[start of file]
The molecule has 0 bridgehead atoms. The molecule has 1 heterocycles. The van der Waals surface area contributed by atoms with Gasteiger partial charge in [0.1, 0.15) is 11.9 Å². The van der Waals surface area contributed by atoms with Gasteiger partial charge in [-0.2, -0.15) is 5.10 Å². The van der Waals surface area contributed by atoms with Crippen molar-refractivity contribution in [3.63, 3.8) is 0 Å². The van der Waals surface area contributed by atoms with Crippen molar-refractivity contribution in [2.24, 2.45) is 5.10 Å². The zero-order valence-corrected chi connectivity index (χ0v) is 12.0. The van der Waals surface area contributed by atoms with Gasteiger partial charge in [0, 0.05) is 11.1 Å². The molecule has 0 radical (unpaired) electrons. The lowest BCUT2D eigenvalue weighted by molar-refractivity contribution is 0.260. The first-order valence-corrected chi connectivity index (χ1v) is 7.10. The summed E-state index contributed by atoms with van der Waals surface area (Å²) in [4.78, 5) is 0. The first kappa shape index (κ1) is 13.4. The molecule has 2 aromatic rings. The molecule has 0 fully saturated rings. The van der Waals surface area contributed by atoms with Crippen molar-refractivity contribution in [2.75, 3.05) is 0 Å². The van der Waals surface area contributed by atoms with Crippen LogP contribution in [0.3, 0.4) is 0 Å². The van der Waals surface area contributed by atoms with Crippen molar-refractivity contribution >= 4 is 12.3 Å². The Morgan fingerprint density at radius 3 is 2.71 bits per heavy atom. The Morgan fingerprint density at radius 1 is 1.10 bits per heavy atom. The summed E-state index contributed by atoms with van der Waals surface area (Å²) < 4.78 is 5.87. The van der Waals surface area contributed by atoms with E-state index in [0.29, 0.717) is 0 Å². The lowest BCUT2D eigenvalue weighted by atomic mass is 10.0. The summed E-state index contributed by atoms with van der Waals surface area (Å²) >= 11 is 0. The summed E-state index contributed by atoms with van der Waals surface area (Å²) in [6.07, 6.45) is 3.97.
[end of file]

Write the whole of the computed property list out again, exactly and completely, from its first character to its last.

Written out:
The molecule has 0 bridgehead atoms. The molecule has 1 heterocycles. The van der Waals surface area contributed by atoms with Gasteiger partial charge in [0.1, 0.15) is 11.9 Å². The van der Waals surface area contributed by atoms with Gasteiger partial charge in [-0.2, -0.15) is 5.10 Å². The van der Waals surface area contributed by atoms with Crippen molar-refractivity contribution in [3.63, 3.8) is 0 Å². The van der Waals surface area contributed by atoms with Crippen molar-refractivity contribution in [2.24, 2.45) is 5.10 Å². The zero-order valence-corrected chi connectivity index (χ0v) is 12.0. The van der Waals surface area contributed by atoms with Gasteiger partial charge in [0, 0.05) is 11.1 Å². The molecule has 0 radical (unpaired) electrons. The lowest BCUT2D eigenvalue weighted by molar-refractivity contribution is 0.260. The first-order valence-corrected chi connectivity index (χ1v) is 7.10. The summed E-state index contributed by atoms with van der Waals surface area (Å²) in [4.78, 5) is 0. The first kappa shape index (κ1) is 13.4. The molecule has 2 aromatic rings. The molecule has 0 fully saturated rings. The van der Waals surface area contributed by atoms with Crippen molar-refractivity contribution in [2.75, 3.05) is 0 Å². The van der Waals surface area contributed by atoms with Crippen LogP contribution in [0.3, 0.4) is 0 Å². The van der Waals surface area contributed by atoms with Crippen molar-refractivity contribution >= 4 is 12.3 Å². The Morgan fingerprint density at radius 3 is 2.71 bits per heavy atom. The Morgan fingerprint density at radius 1 is 1.10 bits per heavy atom. The summed E-state index contributed by atoms with van der Waals surface area (Å²) < 4.78 is 5.87. The van der Waals surface area contributed by atoms with E-state index in [0.29, 0.717) is 0 Å². The lowest BCUT2D eigenvalue weighted by atomic mass is 10.0. The summed E-state index contributed by atoms with van der Waals surface area (Å²) >= 11 is 0. The summed E-state index contributed by atoms with van der Waals surface area (Å²) in [6.07, 6.45) is 3.97.